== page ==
JERUSALEM -- After being officially asked to form Israel’s next government, Prime Minister Benjamin Netanyahu Saturday said he would try to put together as broad a coalition as possible to cope with the country’s domestic and international challenges.
Netanyahu won the endorsement of 82 newly elected lawmakers to form a coalition government following the Jan. 22 election. In accordance with Israeli law, he will have the next three weeks to put together a majority coalition in the 120-member parliament.
The prime minister said his top priorities would be confronting Iran’s nuclear development program, which Western governments believed is aimed at developing nuclear weapons, and restarting Palestinian peace talks. He also faces a $10-billion budget deficit.
Though Netanyahu did not mention Israel’s airstrike last week against a Syrian weapons convoy near Damascus, he cited the challenges of the region’s instability.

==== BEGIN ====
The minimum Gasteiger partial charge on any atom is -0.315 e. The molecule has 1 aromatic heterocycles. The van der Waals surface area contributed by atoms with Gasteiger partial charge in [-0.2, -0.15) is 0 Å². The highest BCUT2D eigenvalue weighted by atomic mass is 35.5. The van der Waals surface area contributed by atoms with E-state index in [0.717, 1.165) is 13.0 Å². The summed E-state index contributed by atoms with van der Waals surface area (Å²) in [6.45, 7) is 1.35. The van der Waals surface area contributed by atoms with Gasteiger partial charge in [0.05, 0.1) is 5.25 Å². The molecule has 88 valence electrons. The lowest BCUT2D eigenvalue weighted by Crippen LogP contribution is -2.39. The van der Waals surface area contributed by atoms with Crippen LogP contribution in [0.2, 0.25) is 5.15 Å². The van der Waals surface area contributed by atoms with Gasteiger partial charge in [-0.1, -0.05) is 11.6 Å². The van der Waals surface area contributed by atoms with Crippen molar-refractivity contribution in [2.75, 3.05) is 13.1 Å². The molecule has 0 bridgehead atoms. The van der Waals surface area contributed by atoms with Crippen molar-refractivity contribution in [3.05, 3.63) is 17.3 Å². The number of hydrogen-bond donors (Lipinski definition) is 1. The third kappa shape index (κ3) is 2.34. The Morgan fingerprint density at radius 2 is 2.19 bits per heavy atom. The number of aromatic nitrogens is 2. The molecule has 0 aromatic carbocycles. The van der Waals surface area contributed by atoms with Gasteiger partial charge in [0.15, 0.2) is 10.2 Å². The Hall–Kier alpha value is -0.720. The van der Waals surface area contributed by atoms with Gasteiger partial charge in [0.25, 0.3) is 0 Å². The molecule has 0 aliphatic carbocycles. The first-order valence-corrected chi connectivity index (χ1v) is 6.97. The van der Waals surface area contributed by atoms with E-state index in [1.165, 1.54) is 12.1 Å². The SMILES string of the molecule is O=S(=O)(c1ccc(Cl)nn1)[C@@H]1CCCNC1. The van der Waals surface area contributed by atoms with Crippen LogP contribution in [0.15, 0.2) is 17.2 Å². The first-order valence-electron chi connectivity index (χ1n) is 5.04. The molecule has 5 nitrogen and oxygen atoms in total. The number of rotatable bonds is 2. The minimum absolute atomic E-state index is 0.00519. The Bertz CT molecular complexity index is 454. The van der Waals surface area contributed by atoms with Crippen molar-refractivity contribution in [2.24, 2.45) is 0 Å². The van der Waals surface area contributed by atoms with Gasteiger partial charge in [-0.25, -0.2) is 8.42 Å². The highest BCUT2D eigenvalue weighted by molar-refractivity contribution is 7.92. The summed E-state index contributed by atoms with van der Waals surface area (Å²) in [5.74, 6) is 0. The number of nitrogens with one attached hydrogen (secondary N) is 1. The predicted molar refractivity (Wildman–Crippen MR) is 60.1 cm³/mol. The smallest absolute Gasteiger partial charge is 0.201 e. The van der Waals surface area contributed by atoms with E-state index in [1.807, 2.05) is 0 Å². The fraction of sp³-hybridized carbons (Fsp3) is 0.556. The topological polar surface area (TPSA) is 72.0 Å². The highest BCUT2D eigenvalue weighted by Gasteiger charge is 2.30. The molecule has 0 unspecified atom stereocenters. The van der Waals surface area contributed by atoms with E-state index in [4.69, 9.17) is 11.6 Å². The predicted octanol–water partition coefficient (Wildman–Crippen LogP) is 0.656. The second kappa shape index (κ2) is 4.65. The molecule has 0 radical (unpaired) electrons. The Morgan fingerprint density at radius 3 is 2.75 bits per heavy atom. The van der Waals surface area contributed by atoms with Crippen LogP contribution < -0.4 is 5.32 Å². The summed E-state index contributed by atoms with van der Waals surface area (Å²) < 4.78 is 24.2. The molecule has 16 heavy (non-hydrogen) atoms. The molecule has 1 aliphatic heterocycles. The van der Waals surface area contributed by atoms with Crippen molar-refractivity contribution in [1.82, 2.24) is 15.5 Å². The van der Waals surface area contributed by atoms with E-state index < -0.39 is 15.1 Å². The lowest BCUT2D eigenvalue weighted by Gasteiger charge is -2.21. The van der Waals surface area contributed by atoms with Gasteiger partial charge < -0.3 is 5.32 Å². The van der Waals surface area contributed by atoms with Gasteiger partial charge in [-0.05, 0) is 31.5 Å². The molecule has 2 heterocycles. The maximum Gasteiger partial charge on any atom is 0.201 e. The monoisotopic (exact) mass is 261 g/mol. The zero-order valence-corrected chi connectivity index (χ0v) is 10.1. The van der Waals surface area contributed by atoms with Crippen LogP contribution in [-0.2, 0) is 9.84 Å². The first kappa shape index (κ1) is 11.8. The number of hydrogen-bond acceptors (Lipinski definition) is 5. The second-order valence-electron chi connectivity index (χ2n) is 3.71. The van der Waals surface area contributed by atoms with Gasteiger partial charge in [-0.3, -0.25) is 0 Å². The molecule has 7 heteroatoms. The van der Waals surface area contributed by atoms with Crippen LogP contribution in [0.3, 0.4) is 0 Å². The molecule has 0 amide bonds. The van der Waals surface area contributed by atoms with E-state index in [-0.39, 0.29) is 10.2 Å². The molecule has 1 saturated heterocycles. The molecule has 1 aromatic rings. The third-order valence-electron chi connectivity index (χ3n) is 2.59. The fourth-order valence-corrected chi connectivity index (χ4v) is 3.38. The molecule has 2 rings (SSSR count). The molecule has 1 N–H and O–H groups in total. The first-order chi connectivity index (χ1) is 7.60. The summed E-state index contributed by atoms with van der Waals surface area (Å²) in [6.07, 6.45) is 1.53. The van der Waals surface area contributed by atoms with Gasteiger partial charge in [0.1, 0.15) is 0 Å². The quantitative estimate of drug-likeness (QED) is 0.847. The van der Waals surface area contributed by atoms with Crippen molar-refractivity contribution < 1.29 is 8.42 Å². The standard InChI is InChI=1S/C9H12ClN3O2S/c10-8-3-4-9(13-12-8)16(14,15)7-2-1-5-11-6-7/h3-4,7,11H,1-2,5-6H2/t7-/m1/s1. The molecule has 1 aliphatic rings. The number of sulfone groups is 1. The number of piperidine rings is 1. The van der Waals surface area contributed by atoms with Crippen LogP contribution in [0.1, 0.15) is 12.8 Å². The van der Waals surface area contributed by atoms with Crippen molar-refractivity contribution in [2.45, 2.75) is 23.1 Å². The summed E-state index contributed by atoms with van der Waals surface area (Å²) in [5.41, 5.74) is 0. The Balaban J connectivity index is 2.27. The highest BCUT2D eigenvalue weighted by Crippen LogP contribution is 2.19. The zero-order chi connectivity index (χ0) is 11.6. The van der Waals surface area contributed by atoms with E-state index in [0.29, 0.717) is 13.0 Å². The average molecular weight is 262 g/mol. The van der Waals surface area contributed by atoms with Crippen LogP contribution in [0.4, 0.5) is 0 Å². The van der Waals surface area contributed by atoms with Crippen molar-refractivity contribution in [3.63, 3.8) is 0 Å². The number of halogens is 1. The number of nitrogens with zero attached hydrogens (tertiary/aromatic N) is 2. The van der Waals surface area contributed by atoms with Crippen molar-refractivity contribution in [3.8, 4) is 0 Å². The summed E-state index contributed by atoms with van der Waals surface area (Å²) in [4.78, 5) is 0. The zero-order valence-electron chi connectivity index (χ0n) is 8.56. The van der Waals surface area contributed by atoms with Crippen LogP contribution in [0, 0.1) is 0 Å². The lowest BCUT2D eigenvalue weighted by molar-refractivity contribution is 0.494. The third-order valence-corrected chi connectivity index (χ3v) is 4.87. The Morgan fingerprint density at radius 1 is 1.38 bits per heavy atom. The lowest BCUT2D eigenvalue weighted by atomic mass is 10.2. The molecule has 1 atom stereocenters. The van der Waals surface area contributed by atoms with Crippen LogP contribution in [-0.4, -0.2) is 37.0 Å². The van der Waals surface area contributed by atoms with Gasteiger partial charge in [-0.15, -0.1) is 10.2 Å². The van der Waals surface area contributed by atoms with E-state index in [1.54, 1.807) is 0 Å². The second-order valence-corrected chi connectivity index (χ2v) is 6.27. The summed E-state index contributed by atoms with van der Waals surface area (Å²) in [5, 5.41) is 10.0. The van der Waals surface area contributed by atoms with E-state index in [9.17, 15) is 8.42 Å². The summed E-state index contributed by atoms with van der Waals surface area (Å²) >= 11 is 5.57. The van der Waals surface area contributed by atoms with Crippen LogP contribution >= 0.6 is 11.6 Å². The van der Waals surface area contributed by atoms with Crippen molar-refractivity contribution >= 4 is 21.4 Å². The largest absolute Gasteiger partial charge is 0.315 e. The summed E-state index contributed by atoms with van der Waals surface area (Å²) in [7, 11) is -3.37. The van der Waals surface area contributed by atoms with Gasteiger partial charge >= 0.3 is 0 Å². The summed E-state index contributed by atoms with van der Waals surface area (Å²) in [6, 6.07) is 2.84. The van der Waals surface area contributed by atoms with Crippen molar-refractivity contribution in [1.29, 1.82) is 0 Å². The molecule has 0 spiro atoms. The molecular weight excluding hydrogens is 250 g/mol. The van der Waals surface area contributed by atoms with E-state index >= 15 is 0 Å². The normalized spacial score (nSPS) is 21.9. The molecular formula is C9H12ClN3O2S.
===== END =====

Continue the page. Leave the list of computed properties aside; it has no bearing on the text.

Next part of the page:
"We will also have to deal with other lethal weapons which are building up in our area and with threats against our cities and our citizens," he said.
Even before Israel President Shimon Peres formally gave Netanyahu the task of putting together a government, coalition talks have been underway. Netanyahu is expected to partner with centrist Yair Lapid, whose Yesh Atid party won 19 seats.
Combined with Likud’s 20 seats and nationalist Yisrael Beiteinu’s 11 seats, that would give Netanyahu 50 seats.
For the remainder he is considering including the ultra-Orthodox parties, the ultra-nationalist Jewish Home and the centrist Kadima.
The left-leaning Labor Party, which won 15 seats, vowed it would boycott Netanyahu’s government.
Forming a large coalition that includes all those parties will be difficult because they have key differences in policy and ideology.
Lapid, for example, is pushing for a military draft of religious students, something the ultra-Orthdox parties oppose. The pro-settlement Jewish Home party has said peace talks with Palestinians are a waste of time and calls for the annexation of parts of the West Bank.
Lapid and Kadima, on the other hand, say restarting peace talks is vital.
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